Thursday, 23 August 2012

REVIEW: Opossom - Electric Hawaii - listen

'Electric Hawaii' is the debut album from Opossom, a project that is mostly the work of former Mint Chicks multi-instrumentalist Kody Nielson. It's an album of upbeat, summery psychedelic pop that will bring sunshine to even the darkest of places. 

Dusty beats, mesmeric organ and a wonderful flower power vibe are at the heart of the catchy 'Girl', opening the album in an impressive fashion and providing a good example of what is to come. Busy breakbeats and an authentically mysterious 60's pop melody are combined to wonderful effect during 'Fly', while the stunning surf beats and simple, infectious vocodered chorus of 'Blue Meanies' make for a dreamy summer anthem with an irresistible bassline. The shimmering breeze of 'Getaway Tonight' sounds like it's surfing in on a major cosmic wave, delighting with its drum n bass beats and psychedelic synths, before 'Watchful Eye' brings to mind what Air might sound like if they became more twee.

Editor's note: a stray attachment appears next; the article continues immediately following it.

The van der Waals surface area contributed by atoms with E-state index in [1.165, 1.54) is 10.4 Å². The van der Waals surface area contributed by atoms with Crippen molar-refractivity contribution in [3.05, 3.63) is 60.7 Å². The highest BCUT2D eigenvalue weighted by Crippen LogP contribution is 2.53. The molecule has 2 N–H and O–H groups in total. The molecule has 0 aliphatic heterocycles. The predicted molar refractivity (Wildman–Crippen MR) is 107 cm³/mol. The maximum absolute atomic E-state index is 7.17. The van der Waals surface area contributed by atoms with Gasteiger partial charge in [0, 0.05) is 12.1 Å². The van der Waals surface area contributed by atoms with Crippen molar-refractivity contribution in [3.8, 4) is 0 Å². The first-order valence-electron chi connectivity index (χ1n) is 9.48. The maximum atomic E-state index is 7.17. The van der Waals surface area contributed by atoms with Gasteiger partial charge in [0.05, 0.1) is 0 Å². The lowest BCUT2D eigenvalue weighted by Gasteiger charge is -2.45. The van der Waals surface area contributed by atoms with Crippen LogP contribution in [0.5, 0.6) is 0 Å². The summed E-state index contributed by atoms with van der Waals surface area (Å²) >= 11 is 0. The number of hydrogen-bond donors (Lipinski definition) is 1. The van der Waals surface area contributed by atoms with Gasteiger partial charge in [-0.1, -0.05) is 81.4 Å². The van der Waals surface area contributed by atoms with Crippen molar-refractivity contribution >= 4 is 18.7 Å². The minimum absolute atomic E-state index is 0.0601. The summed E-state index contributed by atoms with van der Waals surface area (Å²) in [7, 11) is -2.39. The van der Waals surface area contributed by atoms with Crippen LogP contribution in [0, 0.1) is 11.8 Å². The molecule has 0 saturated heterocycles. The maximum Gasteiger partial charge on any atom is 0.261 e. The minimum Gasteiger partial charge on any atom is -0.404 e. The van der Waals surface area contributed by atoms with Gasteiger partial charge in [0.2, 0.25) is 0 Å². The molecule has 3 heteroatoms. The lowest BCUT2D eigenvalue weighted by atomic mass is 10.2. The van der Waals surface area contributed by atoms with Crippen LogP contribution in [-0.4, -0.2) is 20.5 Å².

Parts of the record's second half don't quite hit the heights of the first six tracks, with the exception of the brief title track and 'Why Why', the album's most enjoyably raucous moment. The heavy, repetitive 'Cola Elixir' joins the long list of songs that owe a large debt to the Beatles' 'Tomorrow Never Knows', while the title track is a sweet ambient interlude that leads up to the slow thud of drums and contrasting lightweight vibe of 'Outer Space'. Slow percussion, spacious piano and the welcome arrival of some non-vocodered vocals characterise the closing 'Inhaler Song' before it briefly explodes into an earth shattering blast of noise that takes the listener to a noticeably different place. 

At just over 30 minutes long 'Electric Hawaii' doesn't become at all tiresome, despite two or three tracks not providing the same sun-soaked psychedelic pop thrills that the rest of the album delivers. It's a record worth seeking out if you want to hear something both retro and modern that also mostly succeeds at being experimental and accessible at the same time. 7.5

Opossom Electric Hawaii by Create Control Music

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